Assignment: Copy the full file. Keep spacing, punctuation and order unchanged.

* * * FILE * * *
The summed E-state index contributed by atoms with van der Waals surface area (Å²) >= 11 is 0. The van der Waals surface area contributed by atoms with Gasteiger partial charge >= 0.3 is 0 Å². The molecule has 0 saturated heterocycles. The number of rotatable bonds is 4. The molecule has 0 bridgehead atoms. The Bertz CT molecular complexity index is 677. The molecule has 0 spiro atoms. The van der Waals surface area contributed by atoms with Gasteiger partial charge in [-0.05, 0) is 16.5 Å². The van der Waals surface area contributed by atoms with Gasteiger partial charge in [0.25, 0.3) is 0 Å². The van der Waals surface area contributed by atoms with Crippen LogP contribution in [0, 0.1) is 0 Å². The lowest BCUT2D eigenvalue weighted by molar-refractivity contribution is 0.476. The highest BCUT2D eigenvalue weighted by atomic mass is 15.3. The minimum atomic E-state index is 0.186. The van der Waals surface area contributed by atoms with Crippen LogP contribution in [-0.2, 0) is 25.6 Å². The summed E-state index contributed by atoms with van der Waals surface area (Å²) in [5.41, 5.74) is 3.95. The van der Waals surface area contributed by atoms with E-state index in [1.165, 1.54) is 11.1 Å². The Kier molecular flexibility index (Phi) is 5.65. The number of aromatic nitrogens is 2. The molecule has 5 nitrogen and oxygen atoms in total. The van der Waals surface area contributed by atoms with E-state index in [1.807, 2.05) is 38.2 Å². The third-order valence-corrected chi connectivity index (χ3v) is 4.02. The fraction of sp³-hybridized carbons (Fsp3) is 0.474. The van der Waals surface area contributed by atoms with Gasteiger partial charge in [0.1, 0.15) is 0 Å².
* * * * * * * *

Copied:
The summed E-state index contributed by atoms with van der Waals surface area (Å²) >= 11 is 0. The van der Waals surface area contributed by atoms with Gasteiger partial charge >= 0.3 is 0 Å². The molecule has 0 saturated heterocycles. The number of rotatable bonds is 4. The molecule has 0 bridgehead atoms. The Bertz CT molecular complexity index is 677. The molecule has 0 spiro atoms. The van der Waals surface area contributed by atoms with Gasteiger partial charge in [-0.05, 0) is 16.5 Å². The van der Waals surface area contributed by atoms with Gasteiger partial charge in [0.25, 0.3) is 0 Å². The van der Waals surface area contributed by atoms with Crippen LogP contribution in [0, 0.1) is 0 Å². The lowest BCUT2D eigenvalue weighted by molar-refractivity contribution is 0.476. The highest BCUT2D eigenvalue weighted by atomic mass is 15.3. The minimum atomic E-state index is 0.186. The van der Waals surface area contributed by atoms with Crippen LogP contribution in [-0.2, 0) is 25.6 Å². The summed E-state index contributed by atoms with van der Waals surface area (Å²) in [5.41, 5.74) is 3.95. The van der Waals surface area contributed by atoms with E-state index in [1.165, 1.54) is 11.1 Å². The Kier molecular flexibility index (Phi) is 5.65. The number of aromatic nitrogens is 2. The molecule has 5 nitrogen and oxygen atoms in total. The van der Waals surface area contributed by atoms with E-state index in [1.807, 2.05) is 38.2 Å². The third-order valence-corrected chi connectivity index (χ3v) is 4.02. The fraction of sp³-hybridized carbons (Fsp3) is 0.474. The van der Waals surface area contributed by atoms with Gasteiger partial charge in [0.1, 0.15) is 0 Å².